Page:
Listening to the iPod on shuffle in the car always packs a few unexpected surprises, and yesterday proved no exception, as The Natural History popped up and I had to turn the randomizer off to let the album play out. Great stuff. I had forgotten how much I dug this band’s 2003 LP, Beat Beat Heartbeat, as well as its debut EP both on StarTime International. This NYC trio played a sparse, angular strain of garage-inflected post-punk, but it was vocalist Max Tepper who lifted the band above the denizens of post-Strokes wannabes. His husky voice channeled early Elvis Costello and his off-kilter phrasing played the perfect foil to his brother Julian’s smart, melodic basslines. All of its songs seemed to end right when they were hitting their stride, leaving you in an insatiable state. I had heard rumors a few years ago that the band had broken up acrimoniously, leaving a second, unreleased full-length behind. I did a little research today and discovered that in 2007 the band reformed with a different drummer and an additional guitarist, releasing People That I Meet without label support after a dust-up with StarTime caused a two-year delay. One song off that album, “Don’t You Ever”, was later covered by Spoon for Ga Ga Ga Ga Ga but retitled “Don’t You Evah.” So, good news that there’s another record by The Natural History out there but bad news that the band didn’t last. Bottom line: got to get my hands on that second album.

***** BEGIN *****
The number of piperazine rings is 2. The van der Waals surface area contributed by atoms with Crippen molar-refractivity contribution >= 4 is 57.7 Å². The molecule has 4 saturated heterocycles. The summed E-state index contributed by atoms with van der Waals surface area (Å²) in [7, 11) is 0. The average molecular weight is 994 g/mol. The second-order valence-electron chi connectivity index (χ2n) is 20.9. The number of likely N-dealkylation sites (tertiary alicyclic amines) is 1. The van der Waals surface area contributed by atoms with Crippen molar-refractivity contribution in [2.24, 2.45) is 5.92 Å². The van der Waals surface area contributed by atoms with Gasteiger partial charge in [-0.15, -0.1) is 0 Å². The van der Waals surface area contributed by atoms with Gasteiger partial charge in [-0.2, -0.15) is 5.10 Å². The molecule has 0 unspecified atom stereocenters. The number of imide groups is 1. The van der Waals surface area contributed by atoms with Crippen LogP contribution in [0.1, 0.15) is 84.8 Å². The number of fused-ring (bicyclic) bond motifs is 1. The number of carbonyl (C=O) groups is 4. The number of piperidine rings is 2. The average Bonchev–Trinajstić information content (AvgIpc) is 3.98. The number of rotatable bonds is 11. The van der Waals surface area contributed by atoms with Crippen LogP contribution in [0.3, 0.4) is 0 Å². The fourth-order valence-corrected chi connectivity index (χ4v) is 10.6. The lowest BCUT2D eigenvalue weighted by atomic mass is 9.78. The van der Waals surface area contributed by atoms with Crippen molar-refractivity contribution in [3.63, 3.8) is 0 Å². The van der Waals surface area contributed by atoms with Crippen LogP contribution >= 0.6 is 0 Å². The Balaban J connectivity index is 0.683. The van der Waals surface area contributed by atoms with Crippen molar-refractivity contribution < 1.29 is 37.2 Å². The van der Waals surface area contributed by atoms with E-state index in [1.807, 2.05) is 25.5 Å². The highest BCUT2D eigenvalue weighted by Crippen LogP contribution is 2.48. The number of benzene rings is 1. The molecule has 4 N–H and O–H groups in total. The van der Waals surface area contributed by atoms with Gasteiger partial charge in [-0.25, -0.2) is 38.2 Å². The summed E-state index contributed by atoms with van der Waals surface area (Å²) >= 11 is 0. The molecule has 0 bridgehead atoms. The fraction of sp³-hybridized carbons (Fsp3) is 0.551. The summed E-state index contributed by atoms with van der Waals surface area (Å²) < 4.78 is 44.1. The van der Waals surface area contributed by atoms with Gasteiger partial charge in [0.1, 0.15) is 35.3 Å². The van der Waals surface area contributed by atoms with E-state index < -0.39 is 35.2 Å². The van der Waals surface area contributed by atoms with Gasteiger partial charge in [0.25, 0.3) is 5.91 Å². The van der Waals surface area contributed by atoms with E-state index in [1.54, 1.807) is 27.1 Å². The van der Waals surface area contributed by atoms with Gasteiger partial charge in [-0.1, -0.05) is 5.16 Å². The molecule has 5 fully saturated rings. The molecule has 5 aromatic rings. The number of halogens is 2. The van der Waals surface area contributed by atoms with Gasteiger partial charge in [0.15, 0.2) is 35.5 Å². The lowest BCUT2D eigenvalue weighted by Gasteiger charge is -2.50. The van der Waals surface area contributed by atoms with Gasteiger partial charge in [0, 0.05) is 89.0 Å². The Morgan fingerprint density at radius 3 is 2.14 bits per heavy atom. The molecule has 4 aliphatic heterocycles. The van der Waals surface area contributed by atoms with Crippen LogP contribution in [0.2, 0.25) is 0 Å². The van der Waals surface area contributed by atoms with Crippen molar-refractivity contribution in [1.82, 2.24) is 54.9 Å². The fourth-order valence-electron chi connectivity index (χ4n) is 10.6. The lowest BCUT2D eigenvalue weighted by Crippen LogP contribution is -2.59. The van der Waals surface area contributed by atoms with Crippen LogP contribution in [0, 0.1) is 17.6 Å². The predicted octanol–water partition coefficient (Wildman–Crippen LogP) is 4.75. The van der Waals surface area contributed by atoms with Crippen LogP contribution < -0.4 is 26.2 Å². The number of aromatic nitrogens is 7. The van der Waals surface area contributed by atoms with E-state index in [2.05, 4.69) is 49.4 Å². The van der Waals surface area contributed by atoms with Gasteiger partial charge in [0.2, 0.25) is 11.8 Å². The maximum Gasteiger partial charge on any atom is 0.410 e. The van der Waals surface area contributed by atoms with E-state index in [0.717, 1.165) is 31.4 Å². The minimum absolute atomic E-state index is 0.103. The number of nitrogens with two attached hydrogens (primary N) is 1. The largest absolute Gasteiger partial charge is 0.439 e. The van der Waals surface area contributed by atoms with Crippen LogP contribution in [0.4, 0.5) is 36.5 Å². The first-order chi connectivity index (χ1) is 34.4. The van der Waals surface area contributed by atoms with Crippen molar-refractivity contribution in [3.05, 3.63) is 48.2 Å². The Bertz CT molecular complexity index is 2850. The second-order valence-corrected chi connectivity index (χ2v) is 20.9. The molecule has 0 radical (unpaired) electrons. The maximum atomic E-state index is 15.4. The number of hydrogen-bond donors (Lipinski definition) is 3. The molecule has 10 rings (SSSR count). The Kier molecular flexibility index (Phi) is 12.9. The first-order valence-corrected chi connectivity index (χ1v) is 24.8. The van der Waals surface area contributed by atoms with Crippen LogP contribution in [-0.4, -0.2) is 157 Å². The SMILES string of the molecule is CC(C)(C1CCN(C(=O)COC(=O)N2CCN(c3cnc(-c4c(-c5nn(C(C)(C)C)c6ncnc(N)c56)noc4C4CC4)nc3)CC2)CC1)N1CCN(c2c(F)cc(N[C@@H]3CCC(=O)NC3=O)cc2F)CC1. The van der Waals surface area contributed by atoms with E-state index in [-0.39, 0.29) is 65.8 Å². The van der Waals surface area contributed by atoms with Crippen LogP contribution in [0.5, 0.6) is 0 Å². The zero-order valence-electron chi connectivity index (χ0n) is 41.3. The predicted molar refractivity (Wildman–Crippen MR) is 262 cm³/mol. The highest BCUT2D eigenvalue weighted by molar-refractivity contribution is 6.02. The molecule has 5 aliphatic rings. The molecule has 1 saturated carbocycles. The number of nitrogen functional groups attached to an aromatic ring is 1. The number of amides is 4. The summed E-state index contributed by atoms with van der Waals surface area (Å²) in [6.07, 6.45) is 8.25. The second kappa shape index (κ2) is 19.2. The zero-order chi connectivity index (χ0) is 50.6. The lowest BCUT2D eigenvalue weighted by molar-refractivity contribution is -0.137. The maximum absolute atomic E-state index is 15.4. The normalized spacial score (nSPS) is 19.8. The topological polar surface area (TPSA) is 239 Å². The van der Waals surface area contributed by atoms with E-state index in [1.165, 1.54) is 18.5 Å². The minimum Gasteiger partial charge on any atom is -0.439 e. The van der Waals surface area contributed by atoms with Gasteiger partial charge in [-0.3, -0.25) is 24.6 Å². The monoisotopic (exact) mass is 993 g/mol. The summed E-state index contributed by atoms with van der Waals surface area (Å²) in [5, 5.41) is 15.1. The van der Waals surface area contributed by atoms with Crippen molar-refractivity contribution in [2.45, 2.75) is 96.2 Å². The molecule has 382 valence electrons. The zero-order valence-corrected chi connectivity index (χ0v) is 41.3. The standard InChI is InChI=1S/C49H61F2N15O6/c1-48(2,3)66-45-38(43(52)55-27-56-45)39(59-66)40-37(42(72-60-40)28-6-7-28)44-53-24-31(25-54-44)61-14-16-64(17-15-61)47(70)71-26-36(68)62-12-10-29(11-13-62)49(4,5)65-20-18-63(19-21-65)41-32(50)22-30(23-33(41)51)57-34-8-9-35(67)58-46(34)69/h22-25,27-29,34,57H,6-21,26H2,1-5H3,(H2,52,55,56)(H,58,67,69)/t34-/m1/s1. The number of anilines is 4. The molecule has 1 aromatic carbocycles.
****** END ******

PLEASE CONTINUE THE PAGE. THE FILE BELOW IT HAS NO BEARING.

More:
The Natural History “Watch This House” video
Posted March 3rd, 2009 by Eric Greenwood · 2 Comments